Inflammatory biomarkers in Alzheimer's disease plasma

Angharad R. Morgan, Samuel Touchard, Claire Leckey, Caroline O'Hagan, Alejo J. Nevado-Holgado, Frederik Barkhof, Lars Bertram, Olivier Blin, Isabelle Bos, Valerija Dobricic, Sebastiaan Engelborghs, Giovanni Frisoni, Lutz Froelich, Silvey Gabel, Peter Johannsen, Petronella Kettunen, Iwona Koszewska, Cristina Legido-Quigley, Alberto Lleo, Pablo Martinez-LagePatrizia Mecocci, Karen Meersmans, Jose Luis Molinuevo, Gwendoline Peyratout, Julius Popp, Jill Richardson, Isabel Sala, Philip Scheltens, Johannes Streffer, Hikka Soininen, Mikel Tainta-Cuezva, Charlotte Teunissen, Magda Tsolaki, Rik Vandenberghe, Pieter Jelle Visser, Stephanie Vos, Lars-Olof Wahlund, Anders Wallin, Sarah Westwood, Henrik Zetterberg, Simon Lovestone, B. Paul Morgan*, Edward T. Bullmore, Junaid Bhatti, Samuel J. Chamberlain, Marta M. Correia, Anna L. Crofts, Amber Dickinson, Andrew C. Foster, Manfred G. Kitzbichler, NIMA–Wellcome Trust Consortium for Neuroimmunology of Mood Disorders and Alzheimer's Disease

*Corresponding author for this work

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Abstract

Introduction: Plasma biomarkers for Alzheimer's disease (AD) diagnosis/stratification are a "Holy Grail" of AD research and intensively sought; however, there are no well-established plasma markers.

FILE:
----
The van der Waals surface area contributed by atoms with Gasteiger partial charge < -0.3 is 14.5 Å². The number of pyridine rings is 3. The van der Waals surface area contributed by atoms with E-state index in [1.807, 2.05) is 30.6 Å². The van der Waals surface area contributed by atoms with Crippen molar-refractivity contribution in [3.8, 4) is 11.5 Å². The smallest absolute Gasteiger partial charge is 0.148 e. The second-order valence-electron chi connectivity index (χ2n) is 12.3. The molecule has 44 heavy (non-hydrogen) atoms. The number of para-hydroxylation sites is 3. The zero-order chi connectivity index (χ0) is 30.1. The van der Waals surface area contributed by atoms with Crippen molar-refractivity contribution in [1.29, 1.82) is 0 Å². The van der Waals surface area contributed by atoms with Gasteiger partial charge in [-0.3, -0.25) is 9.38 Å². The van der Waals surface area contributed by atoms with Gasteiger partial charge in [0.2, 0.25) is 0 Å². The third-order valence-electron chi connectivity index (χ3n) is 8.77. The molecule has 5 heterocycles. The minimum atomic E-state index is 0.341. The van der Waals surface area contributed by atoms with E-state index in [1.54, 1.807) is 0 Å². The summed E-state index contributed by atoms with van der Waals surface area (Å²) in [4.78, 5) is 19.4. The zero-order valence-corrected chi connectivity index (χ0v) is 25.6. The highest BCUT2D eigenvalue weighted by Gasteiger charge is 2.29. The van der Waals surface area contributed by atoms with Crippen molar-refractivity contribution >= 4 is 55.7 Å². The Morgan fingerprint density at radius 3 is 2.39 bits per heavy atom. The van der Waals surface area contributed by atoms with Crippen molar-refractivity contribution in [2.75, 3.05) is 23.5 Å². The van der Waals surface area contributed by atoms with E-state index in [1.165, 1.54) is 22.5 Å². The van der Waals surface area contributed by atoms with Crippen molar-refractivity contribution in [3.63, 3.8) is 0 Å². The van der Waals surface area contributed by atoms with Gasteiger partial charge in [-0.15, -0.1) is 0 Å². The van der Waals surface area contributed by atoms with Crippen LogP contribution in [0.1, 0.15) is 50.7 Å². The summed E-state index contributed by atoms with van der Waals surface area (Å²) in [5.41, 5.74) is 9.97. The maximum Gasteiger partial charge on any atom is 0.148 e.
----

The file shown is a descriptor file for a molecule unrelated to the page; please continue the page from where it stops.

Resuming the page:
Methods: A hypothesis-led plasma biomarker search was conducted in the context of international multicenter studies. The discovery phase measured 53 inflammatory proteins in elderly control (CTL; 259), mild cognitive impairment (MCI; 199), and AD (262) subjects from AddNeuroMed.

Results: Ten analytes showed significant intergroup differences. Logistic regression identified five (FB, FH, sCR1, MCP-1, eotaxin-1) that, age/APOe4 adjusted, optimally differentiated AD and CTL (AUC: 0.79), and three (sCR1, MCP-1, eotaxin-1) that optimally differentiated AD and MCI (AUC: 0.74). These models replicated in an independent cohort (EMIF; AUC 0.81 and 0.67). Two analytes (FB, FH) plus age predicted MCI progression to AD (AUC: 0.71).

Discussion: Plasma markers of inflammation and complement dysregulation support diagnosis and outcome prediction in AD and MCI. Further replication is needed before clinical translation. (C) 2019 The Authors. Published by Elsevier Inc. on behalf of the Alzheimer's Association. This is an open access article under the CC BY license (http://creativecommons.org/licenses/by/4.0/).

Original languageEnglish
Pages (from-to)776-787
Number of pages12
JournalAlzheimer's & Dementia
Volume15
Issue number6
DOIs
Publication statusPublished - Jun 2019

Keywords

  • Alzheimer's disease
  • Biomarker
  • Plasma
  • Inflammation
  • Complement
  • MILD COGNITIVE IMPAIRMENT
  • NONSTEROIDAL ANTIINFLAMMATORY DRUGS
  • GENOME-WIDE ASSOCIATION
  • IMMUNE-SYSTEM
  • CEREBROSPINAL-FLUID
  • IDENTIFIES VARIANTS
  • FACTOR-H
  • COMPLEMENT
  • SERUM
  • RISK

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